Currently, EBMI is written in Visual Basic to run in the Microsoft .NET environment on any Windows-compatible computer. It uses a 90-day (quarterly) fixed simulation cycle, an interval chosen because major cardiovascular events rarely occur more than once every 90 days, and virtually never more than twice, and because persons with chronic illness see their primary care physicians about 4 times a year, which helps in emulating clinical decision-making. 90 days is a shorter cycle than other fixed-time disease models use. By using a shorter cycle, a limitless number of events and treatments can easily be made to interact, because intra-period interactions do not need to be modeled and sequenced. From baseline data, EBMI establishes an initial quarterly rate for each event. Each quarter, EBMI converts each rate to a probability and “rolls the dice” (draws a random number) to see if any new events will occur. If a treatment is changed, or if a new event does occur, EBMI moves the affected event-rates up or down to account for the effects of these changes. When the simulated patient “dies,” this process is repeated for another simulated life until, after hundreds or thousands of simulated lives per patient, stable mean estimates emerge. When EBMI is used to prioritize treatments, this process also repeats across treatment options, until all open treatment options have been simulated and ranked. When EBMI is used to simulate treatments in a population, the process repeats until all persons in the population have been simulated.
EBMI incorporates the effects of new treatments and other downstream changes in the form of relative-risk (risk-ratio) multipliers. Any number of risk-ratios can be multiplied together, assuming the risks are independent of each other. The use of multiplicative adjusters makes EBMI extremely flexible and easy to modify. It also allows the relative-risk results of clinical trials and genetic studies to be used directly and transparently, almost “right out of the box.”
This simple approach, calculating an absolute rate once and then adjusting it with multipliers over time, has an extremely useful characteristic, namely, that the equations that set the initial rate can be completely independent from the multipliers later used to modify the rate. This allows all sorts of locally available data to “naively” but precisely predict the initial rate, without having to care whether the equation behind the rate provided a “true model” of how predictors cause events. The EBMI approach also gives complete control over risk-function specification, which lets the statistical analyses exactly match the simulator’s architecture. Using local data to calculate risks also grounds the simulator in the data that actually exist in the place it will be used, which ensures that variables signify the same thing in the simulator that they signify to local doctors. Finally, when local data are voluminous, using local data permits a fine individualization of risk, which further increases accuracy and safety, and avoids the biases that are introduced by trying to predict real-world behavior from the behavior of study volunteers and research doctors. Because EBMI was explicitly designed for real-world clinical use, EBMI treatments match actual compounds and available dosages that doctors actually prescribe. For type-2 diabetes, we programmed 43 treatment classes, including behavioral treatments like smoking cessation, as well as drugs. The drug-class, ACE_Inhibitor, for example, includes benazepril hcl, captopril, enalapril maleate, fosinopril sodium, lisinopril, moexipril hcl, quinapril hcl, ramipril, and trandolapril. Each drug-class has a reference drug and specified dosages. The reference drug for ACE_Inhibitor is lisinopril, with 5 dose levels: 5 mg, 10 mg, 20 mg, 40 mg, and 80 mg per day. The potencies of all other drugs in each class are calibrated in terms of the reference drug’s dosages. EBMI has rules to recognize what level of each drug-class patients are taking when they enter the model, based on refill frequency and days-supply.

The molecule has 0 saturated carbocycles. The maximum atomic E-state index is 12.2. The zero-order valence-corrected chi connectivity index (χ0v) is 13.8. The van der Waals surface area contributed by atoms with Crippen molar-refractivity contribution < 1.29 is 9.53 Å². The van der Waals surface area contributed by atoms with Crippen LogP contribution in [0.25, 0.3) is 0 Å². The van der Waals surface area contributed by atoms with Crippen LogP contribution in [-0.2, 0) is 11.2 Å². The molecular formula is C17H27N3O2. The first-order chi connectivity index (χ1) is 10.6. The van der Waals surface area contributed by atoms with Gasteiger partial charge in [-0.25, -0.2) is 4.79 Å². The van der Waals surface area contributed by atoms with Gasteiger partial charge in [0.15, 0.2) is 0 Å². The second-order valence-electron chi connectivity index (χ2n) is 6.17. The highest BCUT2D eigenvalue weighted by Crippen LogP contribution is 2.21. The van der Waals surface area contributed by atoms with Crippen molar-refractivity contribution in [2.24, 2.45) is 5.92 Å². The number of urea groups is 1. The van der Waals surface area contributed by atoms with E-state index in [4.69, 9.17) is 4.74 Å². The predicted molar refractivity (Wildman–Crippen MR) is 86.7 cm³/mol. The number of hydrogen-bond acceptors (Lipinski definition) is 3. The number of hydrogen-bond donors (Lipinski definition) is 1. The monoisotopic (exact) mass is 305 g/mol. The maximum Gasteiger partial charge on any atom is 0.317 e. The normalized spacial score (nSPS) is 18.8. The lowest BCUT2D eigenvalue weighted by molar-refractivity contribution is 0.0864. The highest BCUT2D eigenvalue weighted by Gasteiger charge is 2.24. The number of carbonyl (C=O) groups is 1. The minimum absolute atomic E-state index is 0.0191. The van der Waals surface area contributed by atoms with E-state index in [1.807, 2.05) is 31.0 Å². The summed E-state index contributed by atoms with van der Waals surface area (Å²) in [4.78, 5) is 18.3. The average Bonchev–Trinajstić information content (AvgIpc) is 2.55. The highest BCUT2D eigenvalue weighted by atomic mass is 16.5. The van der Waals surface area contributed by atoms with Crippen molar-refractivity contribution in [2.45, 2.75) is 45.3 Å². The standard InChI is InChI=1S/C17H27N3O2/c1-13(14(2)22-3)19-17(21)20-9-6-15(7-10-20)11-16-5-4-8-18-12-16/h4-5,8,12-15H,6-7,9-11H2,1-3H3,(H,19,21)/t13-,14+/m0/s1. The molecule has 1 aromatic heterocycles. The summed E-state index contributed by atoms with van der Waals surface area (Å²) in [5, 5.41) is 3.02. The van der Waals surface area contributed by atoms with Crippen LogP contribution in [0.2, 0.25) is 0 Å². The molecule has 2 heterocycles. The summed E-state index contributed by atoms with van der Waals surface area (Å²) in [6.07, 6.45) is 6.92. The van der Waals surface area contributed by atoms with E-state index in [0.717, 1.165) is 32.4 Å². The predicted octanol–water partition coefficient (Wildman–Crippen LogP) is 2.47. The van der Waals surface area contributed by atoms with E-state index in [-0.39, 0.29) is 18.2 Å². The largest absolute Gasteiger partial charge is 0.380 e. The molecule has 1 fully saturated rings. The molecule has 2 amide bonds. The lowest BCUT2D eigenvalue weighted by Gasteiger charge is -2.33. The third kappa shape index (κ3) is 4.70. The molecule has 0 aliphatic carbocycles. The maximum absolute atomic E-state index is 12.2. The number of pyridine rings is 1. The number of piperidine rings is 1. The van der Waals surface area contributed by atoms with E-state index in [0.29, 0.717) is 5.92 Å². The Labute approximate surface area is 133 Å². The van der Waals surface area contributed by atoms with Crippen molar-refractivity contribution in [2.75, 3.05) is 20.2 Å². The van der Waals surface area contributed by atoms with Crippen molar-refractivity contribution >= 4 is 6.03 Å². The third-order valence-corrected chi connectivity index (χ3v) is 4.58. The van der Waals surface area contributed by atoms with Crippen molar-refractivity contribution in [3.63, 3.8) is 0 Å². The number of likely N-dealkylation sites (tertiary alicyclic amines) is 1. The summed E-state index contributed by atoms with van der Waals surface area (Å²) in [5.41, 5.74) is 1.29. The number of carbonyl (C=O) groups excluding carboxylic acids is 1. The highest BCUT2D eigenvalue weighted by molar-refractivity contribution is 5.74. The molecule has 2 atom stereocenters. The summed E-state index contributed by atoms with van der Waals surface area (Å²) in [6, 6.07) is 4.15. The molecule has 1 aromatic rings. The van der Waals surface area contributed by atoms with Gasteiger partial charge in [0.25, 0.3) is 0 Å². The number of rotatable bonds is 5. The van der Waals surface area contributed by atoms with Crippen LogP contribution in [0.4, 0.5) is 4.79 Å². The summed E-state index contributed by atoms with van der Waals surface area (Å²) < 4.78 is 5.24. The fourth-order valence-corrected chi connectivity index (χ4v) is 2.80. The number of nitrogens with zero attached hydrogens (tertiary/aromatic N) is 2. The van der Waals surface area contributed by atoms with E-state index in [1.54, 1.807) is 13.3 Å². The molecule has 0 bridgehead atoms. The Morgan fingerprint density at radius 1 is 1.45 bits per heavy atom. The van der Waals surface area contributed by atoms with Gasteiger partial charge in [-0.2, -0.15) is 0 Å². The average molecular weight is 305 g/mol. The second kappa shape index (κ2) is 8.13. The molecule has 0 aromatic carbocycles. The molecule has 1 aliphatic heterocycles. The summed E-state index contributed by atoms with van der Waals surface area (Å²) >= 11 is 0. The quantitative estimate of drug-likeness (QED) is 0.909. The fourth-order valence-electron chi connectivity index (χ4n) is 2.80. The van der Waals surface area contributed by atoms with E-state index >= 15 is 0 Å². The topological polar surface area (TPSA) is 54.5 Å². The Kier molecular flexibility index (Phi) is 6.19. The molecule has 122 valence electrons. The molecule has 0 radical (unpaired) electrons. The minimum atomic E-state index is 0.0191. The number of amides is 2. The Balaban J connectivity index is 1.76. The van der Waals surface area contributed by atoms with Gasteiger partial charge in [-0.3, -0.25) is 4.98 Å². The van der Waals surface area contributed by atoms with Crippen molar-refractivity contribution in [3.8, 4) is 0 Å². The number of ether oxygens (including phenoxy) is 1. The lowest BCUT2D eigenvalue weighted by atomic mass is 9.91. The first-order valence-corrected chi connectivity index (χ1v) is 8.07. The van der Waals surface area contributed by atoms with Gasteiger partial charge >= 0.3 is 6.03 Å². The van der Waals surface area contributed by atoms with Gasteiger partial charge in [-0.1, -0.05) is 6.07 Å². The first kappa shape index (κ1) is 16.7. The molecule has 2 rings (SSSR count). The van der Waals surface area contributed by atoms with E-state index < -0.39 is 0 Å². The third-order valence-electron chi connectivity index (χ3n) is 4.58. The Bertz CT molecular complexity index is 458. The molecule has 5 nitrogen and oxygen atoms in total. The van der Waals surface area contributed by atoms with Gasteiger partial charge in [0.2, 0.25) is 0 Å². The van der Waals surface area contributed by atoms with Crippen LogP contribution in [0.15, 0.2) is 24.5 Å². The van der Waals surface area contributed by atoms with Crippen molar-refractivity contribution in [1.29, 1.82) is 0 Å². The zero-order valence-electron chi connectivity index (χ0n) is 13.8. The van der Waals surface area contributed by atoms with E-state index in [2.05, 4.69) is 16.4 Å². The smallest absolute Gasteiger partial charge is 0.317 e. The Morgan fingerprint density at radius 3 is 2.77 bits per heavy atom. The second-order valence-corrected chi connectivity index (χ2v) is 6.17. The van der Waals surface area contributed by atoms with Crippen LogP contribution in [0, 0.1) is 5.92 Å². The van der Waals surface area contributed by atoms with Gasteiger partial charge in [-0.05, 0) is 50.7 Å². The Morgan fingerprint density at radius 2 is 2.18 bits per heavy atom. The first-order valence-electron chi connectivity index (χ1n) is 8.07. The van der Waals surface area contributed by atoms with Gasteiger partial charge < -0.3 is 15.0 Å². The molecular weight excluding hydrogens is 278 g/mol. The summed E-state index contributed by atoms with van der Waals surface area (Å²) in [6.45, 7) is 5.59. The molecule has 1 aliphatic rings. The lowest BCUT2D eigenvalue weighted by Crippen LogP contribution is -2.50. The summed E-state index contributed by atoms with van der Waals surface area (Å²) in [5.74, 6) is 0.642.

These details are provided for information only. No information here is legal advice and should not be used as such.